Tk-subtilisin from the hyperthermophilic archaeon Thermococcus kodakaraensis
is a member of the subtilisin family (Kannan et al.
; Pulido et al.
). Bacterial subtilisins such as subtilisin E, subtilisin BPN′ and subtilisin Carlsberg represent this family, which is one of six families of subtilisin-like serine proteases (subtilases; Siezen & Leunissen, 1997
). Like bacterial subtilisins, Tk-subtilisin consists of a signal peptide (Met−93
), propeptide (Gly−69
) and mature domain (Gly1
). The mature domain of Tk-subtilisin contains three insertion sequences compared with those of bacterial subtilisins. This domain without insertion sequences is similar to those of bacterial subtilisins both in size and amino-acid sequence (amino-acid sequence identity of 45–46%).
Bacterial subtilisins are secreted into an external medium in a pro-form (pro-subtilisin) and are activated upon autoprocessing and degradation of the propeptide (Shinde & Inouye, 1996
). The latter process is required to produce active subtilisin, because the propeptide remains tightly bound to the mature domain after autoprocessing and thereby inhibits its activity (Li et al.
; Huang et al.
; Yabuta et al.
). It has been proposed that the propeptides of bacterial subtilisins function not only as inhibitors of their cognate mature domains but also as intramolecular chaperones that facilitate folding of the mature domains (Eder et al.
; Shinde et al.
; Subbian et al.
). The mature domains alone are not folded into an active form but are folded into an inactive form with a molten globular-like structure in the absence of propeptides (Eder et al.
; Shinde & Inouye, 1995
). Requirement of a propeptide for the maturation of its cognate mature domain has also been reported not only for other members of the subtilase family (Baier et al.
; Marie-Claire et al.
; Basak & Lazure, 2003
), but also for other proteases (Silen & Agard, 1989
; Smith & Gottesman, 1989
; Winther & Sorensen, 1991
; O’Donohue & Beaumont, 1996
; Marie-Claire et al.
; Nirasawa et al.
Subtilases contain several Ca2+
-binding sites, which vary in number (two to four) and location (Bode et al.
; Betzel et al.
; Gros et al.
; Smith et al.
). Subtilisin BPN′ is greatly destabilized upon removal of the high-affinity Ca2+
-binding site (Voordouw et al.
). Pro-subtilisin E is folded and autoprocessed in the absence of Ca2+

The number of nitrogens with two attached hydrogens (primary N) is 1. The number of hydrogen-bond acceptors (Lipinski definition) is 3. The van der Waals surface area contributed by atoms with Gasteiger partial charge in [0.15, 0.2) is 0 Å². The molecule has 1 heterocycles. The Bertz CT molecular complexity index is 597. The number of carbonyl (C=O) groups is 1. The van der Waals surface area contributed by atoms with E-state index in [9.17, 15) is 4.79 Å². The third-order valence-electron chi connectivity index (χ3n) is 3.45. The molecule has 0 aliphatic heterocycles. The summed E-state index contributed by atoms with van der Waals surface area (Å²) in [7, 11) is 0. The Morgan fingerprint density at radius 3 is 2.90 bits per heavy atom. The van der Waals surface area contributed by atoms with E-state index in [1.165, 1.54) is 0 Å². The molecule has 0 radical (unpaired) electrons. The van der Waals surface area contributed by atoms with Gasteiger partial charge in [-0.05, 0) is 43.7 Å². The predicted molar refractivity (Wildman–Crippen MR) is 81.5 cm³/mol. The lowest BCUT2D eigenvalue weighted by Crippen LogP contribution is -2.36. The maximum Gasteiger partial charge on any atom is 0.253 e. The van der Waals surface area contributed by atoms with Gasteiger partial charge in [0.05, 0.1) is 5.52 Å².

(Yabuta et al.
). A subtilisin BPN′ derivative without a Ca2+
-binding site exhibits Ca2+
-independent activity (Gallagher et al.
; Strausberg et al.
). These results suggest that Ca2+
is not required for activity but is required for the stability of subtilisin.
Like bacterial subtilisins, Tk-subtilisin is maturated (activated) from pro-Tk-subtilisin upon autoprocessing and degradation of propeptide (Pulido et al.
). In this process, the propeptide is first autoprocessed to produce an inactive complex between the propeptide and the mature domain. Then, the propeptide, which is simultaneously both a potent inhibitor and a good substrate of the mature domain, is degraded by the mature domain to produce active enzyme. However, unlike bacterial subtilisins, Tk-subtilisin requires Ca2+
for activity, probably to produce its active conformation (Pulido et al.
). In the absence of Ca2+
, pro-Tk-subtilisin is not maturated at all even at high temperatures. In addition, Tk-subtilisin does not require propeptide for folding of its mature domain, because the mature domain alone is refolded and exhibits Ca2+
-dependent activity in the absence of propeptide (Pulido et al.
). These results suggest that the maturation process of Tk-subtilisin is different from those of bacterial subtilisins.
To understand the unique maturation process of pro-Tk-subtilisin, it is necessary to determine its crystal structure. However, pro-Tk-subtilisin is not fully stable in the presence of Ca2+ even at 277 K, especially when its concentration is high. Under these condition, pro-Tk-subtilisin is gradually converted to an active mature form, which is finally self-degraded. In this report, we constructed the active-site mutant of pro-Tk-subtilisin (pro-S255A), overproduced and purified the recombinant protein, crystallized it in complex with Ca2+ and performed preliminary X-ray crystallographic studies.